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Obama shares New Year's message: 'Our best days are still ahead'

Obama shares New Year's message: 'Our best days are still ahead'
© Getty Images

Former President Obama took to Twitter on Friday to share a New Year’s Day message of “optimism for what's to come,” saying that he believes “our best days are still ahead.”

“After a year that has tested us in unimaginable ways, we've seen how people from all walks of life have stepped up to create change to make things better,” the former Democratic president wrote

Obama then shared an article published by The Washington Post Friday describing how a group of prison inmates pooled money together to help a high school student pay for his tuition at the private Catholic school he attended. 

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“And here’s a story that reminds us of the power of fresh starts, community, and the good that’s in all of us, across the country and around the world,” Obama wrote, along with a link to the Post article. 

His sentiments mirrored those shared by his former vice president, President-elect Joe BidenJoe BidenLawmakers, activists remember civil rights icons to mark 'Bloody Sunday' Fauci predicts high schoolers will receive coronavirus vaccinations this fall Biden nominates female generals whose promotions were reportedly delayed under Trump MORE, who tweeted Thursday evening that it is time for the nation to "unite, heal and rebuild in 2021."

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The tweets come following a year that saw more than 19 million in the U.S. infected, and 344,000 killed, from COVID-19, according to data compiled by Johns Hopkins University. 

The pandemic also fueled an economic crisis in the country, while 2020 also saw months of social unrest following the deaths of Black individuals at the hands of police, including George Floyd and Breonna Taylor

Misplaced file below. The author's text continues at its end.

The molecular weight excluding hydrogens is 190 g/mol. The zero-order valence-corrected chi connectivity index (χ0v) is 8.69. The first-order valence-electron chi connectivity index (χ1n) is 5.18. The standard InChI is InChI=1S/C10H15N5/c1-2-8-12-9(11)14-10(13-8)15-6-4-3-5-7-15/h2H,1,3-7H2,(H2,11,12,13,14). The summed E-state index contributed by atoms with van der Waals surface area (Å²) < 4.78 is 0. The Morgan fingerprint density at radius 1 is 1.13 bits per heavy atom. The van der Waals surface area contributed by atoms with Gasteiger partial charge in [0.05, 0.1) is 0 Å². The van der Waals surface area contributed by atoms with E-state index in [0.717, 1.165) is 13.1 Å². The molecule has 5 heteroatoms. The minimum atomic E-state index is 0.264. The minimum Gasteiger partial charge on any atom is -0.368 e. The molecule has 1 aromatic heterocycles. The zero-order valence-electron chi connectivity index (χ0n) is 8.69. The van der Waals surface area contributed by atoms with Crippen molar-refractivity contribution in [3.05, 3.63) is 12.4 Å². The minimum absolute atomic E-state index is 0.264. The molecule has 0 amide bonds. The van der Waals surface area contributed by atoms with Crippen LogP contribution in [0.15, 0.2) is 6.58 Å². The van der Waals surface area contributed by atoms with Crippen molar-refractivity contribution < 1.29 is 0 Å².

During Biden’s 2020 campaign, Obama made several appearances in TV ads and at rallies, calling for unity and support behind Biden to prevent a second term for President TrumpDonald TrumpUS, South Korea reach agreement on cost-sharing for troops Graham: Trump can make GOP bigger, stronger, or he 'could destroy it' Biden nominates female generals whose promotions were reportedly delayed under Trump MORE

Ahead of Tuesday's Georgia Senate runoff elections, which will determine which party controls the upper chamber, Obama has again used his platform to rally support for Democratic candidates Jon OssoffJon OssoffAdvocates warn restrictive voting bills could end Georgia's record turnout Klain on Harris breaking tie: 'Every time she votes, we win' Georgia Gov. Kemp says he'd 'absolutely' back Trump as 2024 nominee MORE and the Rev. Raphael WarnockRaphael WarnockAdvocates warn restrictive voting bills could end Georgia's record turnout 'Bloody Sunday' to be commemorated for first time without John Lewis LeBron James's More Than A Vote ad campaign focuses on defending voting rights MORE

This week, Obama was featured with singer John Legend in a new ad for Ossoff, arguing the importance of the upcoming Senate races. 

“This year has tested America's spirits. We've lost loved ones, faced injustice, struggled to make ends meet. But we kept at it. We looked out for each other. And when the moment came to reject fear and division and send a message for change, Georgia stepped up,” he said, referring to Biden’s victory in the Peach State, the first win for a Democratic presidential nominee there since 1992.

“Now, America is counting on you again,” Obama added, telling voters to throw their support behind Ossoff, who is running to unseat Sen. David PerdueDavid PerdueAdvocates warn restrictive voting bills could end Georgia's record turnout Georgia Gov. Kemp says he'd 'absolutely' back Trump as 2024 nominee Bipartisan bill would ban lawmakers from buying, selling stocks MORE (R).